Paper Information

Journal:   JUNDISHAPUR JOURNAL OF MICROBIOLOGY (JJM)   JULY 2014 , Volume 7 , Number 7; Page(s) 0 To 0.
 
Paper: 

DIABETIC FOOT: INFECTIONS AND OUTCOMES IN IRANIAN ADMITTED PATIENTS

 
 
Author(s):  HADADI AZAR*, OMDEH GHIASI HOURA, HAJIABDOLBAGHI MAHBOUBEH, ZANDEKARIMI MAJID, HAMIDIAN REZA
 
* DEPARTMENT OF INTERNAL MEDICINE, RESEARCH DEVELOPMENT CENTER, SINA HOSPITAL, TEHRAN UNIVERSITY OF MEDICAL SCIENCES, SINA HOSPITAL, IMAM KHOMEINI ST. HASAN ABAD SQUARE, TEHRAN, IR IRAN
 
Abstract: 

Background: Diabetes mellitus (along with its complications) has become a global problem. Diabetic foot infection, among the most common complications, is responsible for 40 to 50% of foot amputations. Antibiotic-resistant microorganisms, however, have compromised empiric therapy in the infected patients.
Objectives: The current study aimed to determine the most common microorganisms involved in diabetic foot infection in order to minimize the failure of antibiotic therapy and the risk of developing complications.
Patients and Methods: All patients with diabetic foot infection admitted to the infectious diseases, surgery and endocrinology wards of two teaching hospitals from 2007 to 2010 (n=196) were recruited. In this retrospective study, demographic characteristics, type of lesions, history of hospitalization/antibiotic therapy, isolated microorganisms, clinical complications, administered treatment (medical or surgical) and outcome were recorded.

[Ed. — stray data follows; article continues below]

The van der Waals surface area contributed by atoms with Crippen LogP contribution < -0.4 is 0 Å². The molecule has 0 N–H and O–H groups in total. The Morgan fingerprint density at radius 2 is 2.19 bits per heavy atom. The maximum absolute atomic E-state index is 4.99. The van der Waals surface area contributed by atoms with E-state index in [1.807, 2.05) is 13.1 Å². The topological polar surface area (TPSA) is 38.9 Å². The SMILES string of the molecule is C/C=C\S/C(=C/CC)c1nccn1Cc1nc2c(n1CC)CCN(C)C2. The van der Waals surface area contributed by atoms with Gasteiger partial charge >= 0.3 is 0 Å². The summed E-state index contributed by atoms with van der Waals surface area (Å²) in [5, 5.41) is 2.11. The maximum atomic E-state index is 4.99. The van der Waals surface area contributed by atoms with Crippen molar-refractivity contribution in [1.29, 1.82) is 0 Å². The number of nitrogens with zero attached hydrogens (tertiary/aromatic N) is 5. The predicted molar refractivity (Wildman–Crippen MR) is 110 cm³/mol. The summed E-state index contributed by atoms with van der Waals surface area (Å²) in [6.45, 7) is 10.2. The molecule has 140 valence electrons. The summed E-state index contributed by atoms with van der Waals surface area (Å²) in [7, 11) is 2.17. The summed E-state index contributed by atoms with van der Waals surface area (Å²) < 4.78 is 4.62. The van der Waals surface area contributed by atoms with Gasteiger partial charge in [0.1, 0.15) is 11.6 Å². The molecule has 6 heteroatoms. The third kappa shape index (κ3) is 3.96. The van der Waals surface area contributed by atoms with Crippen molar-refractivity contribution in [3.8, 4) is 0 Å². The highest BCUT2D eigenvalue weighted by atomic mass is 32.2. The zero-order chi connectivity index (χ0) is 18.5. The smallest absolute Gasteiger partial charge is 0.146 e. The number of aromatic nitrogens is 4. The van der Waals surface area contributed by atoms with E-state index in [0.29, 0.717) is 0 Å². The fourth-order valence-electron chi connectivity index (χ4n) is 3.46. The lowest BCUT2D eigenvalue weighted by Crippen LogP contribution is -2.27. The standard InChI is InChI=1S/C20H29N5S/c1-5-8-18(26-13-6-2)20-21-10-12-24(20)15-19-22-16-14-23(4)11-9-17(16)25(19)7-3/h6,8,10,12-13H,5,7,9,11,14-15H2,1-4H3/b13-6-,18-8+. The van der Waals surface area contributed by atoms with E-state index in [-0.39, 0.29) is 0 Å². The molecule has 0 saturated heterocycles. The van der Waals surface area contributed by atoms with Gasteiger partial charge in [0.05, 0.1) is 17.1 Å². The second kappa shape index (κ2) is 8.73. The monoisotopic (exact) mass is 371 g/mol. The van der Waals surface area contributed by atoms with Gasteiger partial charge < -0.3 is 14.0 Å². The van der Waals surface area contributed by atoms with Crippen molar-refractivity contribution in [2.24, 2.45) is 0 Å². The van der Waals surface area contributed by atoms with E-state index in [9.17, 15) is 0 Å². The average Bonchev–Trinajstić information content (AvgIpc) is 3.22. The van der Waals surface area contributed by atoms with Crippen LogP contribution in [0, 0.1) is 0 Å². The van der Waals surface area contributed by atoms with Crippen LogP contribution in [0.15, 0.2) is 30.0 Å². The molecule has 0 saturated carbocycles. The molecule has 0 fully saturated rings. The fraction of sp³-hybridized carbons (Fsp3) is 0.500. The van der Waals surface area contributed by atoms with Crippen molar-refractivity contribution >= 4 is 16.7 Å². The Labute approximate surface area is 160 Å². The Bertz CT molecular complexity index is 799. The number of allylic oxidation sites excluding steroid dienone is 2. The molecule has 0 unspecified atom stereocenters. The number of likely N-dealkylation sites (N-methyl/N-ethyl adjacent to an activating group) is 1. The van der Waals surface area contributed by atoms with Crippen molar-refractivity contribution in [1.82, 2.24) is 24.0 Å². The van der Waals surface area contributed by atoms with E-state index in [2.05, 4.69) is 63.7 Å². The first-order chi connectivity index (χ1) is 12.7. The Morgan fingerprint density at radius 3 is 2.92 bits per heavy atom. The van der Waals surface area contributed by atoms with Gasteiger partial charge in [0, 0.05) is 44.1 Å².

Results: Patients’ mean age was 60.84 (±10.30) years. Totally, 113 (57.65%) of the patients were male and 83 (42.35%) were female. According to Wagner’s grading, deep ulcers with/without osteomyelitis accounted for the majority of lesions. A single microorganism was isolated (most common: Escherichia coli, Staphylococcus aureus and Klebsiella spp.) from 81 of the patients (80.20%); while for the remaining polymicrobial infection was reported. Isolated pathogens showed no significant correlation with duration of diabetes, type of the lesions (P=0.13) and history of hospitalization (P=0.61). The majority of patients (n=118, 60.20%) were treated surgically; however 11 patients expired due to sepsis. Amputation (most common at toes and below the knee) was performed for 89 patients (45.40%). The response rate to medical treatment was 31.6% for single-pathogen and 10% for polymicrobial infection (with a 30% mortality rate).
Conclusions: Physicians are recommended to take microbiological cultures before starting empirical therapy recommended to cover Gram-negative microorganisms in order to lower the risk of antibiotic resistance.

 
Keyword(s): DIABETIC FOOT, INFECTION, INPATIENTS, OUTCOME ASSESSMENT
 
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